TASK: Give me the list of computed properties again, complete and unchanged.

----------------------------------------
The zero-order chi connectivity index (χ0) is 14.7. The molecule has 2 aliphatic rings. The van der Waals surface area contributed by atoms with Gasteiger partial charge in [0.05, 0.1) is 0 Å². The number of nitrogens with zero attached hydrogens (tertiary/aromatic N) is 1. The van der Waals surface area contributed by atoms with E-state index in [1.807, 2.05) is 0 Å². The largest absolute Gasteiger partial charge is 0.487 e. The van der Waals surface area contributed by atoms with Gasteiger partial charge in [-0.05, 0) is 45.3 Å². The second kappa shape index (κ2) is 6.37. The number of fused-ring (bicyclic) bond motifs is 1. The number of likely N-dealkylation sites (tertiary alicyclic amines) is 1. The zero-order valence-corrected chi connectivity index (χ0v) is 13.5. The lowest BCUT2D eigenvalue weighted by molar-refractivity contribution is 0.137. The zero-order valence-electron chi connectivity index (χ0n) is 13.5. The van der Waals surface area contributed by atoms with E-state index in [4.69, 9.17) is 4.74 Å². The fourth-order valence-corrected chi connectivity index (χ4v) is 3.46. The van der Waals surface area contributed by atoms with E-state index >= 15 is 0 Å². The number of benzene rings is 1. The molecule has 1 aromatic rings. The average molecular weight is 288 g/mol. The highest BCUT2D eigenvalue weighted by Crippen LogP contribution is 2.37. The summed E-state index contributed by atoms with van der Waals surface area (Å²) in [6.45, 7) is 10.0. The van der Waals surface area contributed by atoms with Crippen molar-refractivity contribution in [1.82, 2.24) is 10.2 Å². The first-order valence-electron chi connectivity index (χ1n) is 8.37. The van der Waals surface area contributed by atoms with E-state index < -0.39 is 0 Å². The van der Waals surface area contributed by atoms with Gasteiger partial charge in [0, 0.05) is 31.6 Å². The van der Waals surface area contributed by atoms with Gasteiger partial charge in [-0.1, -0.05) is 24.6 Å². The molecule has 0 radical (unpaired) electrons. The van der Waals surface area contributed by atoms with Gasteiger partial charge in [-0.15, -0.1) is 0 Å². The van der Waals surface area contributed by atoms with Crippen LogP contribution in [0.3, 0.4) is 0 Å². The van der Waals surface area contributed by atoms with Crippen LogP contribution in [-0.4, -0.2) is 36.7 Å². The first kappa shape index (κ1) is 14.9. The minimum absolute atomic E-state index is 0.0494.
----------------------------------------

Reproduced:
The zero-order chi connectivity index (χ0) is 14.7. The molecule has 2 aliphatic rings. The van der Waals surface area contributed by atoms with Gasteiger partial charge in [0.05, 0.1) is 0 Å². The number of nitrogens with zero attached hydrogens (tertiary/aromatic N) is 1. The van der Waals surface area contributed by atoms with E-state index in [1.807, 2.05) is 0 Å². The largest absolute Gasteiger partial charge is 0.487 e. The van der Waals surface area contributed by atoms with Gasteiger partial charge in [-0.05, 0) is 45.3 Å². The second kappa shape index (κ2) is 6.37. The number of fused-ring (bicyclic) bond motifs is 1. The number of likely N-dealkylation sites (tertiary alicyclic amines) is 1. The zero-order valence-corrected chi connectivity index (χ0v) is 13.5. The lowest BCUT2D eigenvalue weighted by molar-refractivity contribution is 0.137. The zero-order valence-electron chi connectivity index (χ0n) is 13.5. The van der Waals surface area contributed by atoms with E-state index in [4.69, 9.17) is 4.74 Å². The fourth-order valence-corrected chi connectivity index (χ4v) is 3.46. The van der Waals surface area contributed by atoms with E-state index >= 15 is 0 Å². The number of benzene rings is 1. The molecule has 1 aromatic rings. The average molecular weight is 288 g/mol. The highest BCUT2D eigenvalue weighted by Crippen LogP contribution is 2.37. The summed E-state index contributed by atoms with van der Waals surface area (Å²) in [6.45, 7) is 10.0. The van der Waals surface area contributed by atoms with Crippen molar-refractivity contribution in [1.82, 2.24) is 10.2 Å². The first-order valence-electron chi connectivity index (χ1n) is 8.37. The van der Waals surface area contributed by atoms with E-state index < -0.39 is 0 Å². The van der Waals surface area contributed by atoms with Gasteiger partial charge in [0, 0.05) is 31.6 Å². The van der Waals surface area contributed by atoms with Gasteiger partial charge in [-0.1, -0.05) is 24.6 Å². The molecule has 0 radical (unpaired) electrons. The van der Waals surface area contributed by atoms with Gasteiger partial charge in [-0.15, -0.1) is 0 Å². The van der Waals surface area contributed by atoms with Crippen LogP contribution in [0.3, 0.4) is 0 Å². The van der Waals surface area contributed by atoms with Crippen LogP contribution in [-0.4, -0.2) is 36.7 Å². The first kappa shape index (κ1) is 14.9. The minimum absolute atomic E-state index is 0.0494.